Regardless of the method of data redundancy, be it replication, mirroring, log shipping, or a combination thereof, the problem is the application failover. Assume there are a gazillion different apps, with a gazillion different ini's, and all kinds of connection strings hard-coded in each.
In the event of failure, the mirrored or replicated database is up and available, but all of the clients have to be reconfigured, and restarted. Very tedious, very timely. Not at all what I would call 'automatic' failover.
I want to know what we can do at the middle tier to ease the application failover. I've read up on barracuda load balancer,(http://www.barracudanetworks.com/ns/products/balancer_overview.php
and right now i am trying to determine what other options are available to me, before I decide how to move forward.
Simply said, I would like a virtual IP, or hostname, that straddles my two SQL Servers, and routes traffic to the primary instance. Everybody connects to that virtual ip, rather than the SQL Server directly. if my primary SQL fails, traffic should be redirected to the other one. No connection changes are necessary at the client layer.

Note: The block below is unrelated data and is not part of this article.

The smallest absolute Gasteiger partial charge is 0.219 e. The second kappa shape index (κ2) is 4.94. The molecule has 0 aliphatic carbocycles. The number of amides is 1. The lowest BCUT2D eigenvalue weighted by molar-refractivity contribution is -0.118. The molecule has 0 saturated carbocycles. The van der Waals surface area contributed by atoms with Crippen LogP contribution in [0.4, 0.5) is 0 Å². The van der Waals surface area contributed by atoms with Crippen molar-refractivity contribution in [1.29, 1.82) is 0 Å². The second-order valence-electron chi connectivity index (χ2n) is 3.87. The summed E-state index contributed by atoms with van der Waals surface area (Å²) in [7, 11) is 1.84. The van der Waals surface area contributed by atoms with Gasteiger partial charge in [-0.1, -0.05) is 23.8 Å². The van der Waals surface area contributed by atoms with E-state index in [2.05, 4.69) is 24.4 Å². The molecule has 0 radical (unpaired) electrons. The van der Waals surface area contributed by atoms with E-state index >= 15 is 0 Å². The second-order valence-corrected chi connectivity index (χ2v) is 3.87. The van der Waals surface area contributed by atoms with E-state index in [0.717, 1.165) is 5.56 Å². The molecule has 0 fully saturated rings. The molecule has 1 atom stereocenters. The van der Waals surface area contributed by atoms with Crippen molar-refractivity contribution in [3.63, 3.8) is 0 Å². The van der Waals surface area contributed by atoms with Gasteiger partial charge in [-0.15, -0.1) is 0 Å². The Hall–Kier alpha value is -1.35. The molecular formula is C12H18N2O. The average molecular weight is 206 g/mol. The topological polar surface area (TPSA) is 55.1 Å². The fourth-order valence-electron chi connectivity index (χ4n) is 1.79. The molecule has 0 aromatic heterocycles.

Say I use Mirroring, high-safety w/automatic failover -- the primary and secondary alternate roles, as needed. great. BUT -- when that occurs, I don't want the entire application layer to have to stop/change their connection/restart. Rather, I want the quiet little IP out there that everybody is referencing, to dynamically fall to the secondary.
Mirroring, log shipping, replication, whatever... but I don't want a cluster.
I don't mind the third party product, such as barracuda.
I also wonder whether I could use the Network Load Balancing feature of the OS. I haven't really touched the NLB before, but I'm reading that 'incoming requests are balanced out among all the servers in the server farm'. Sounds pretty good, but again, I do not want a cluster -- SQL Server or Windows.
All input is hugely, hugely welcome. All I am trying to do is ease the application failover, in the event of a SQL failover.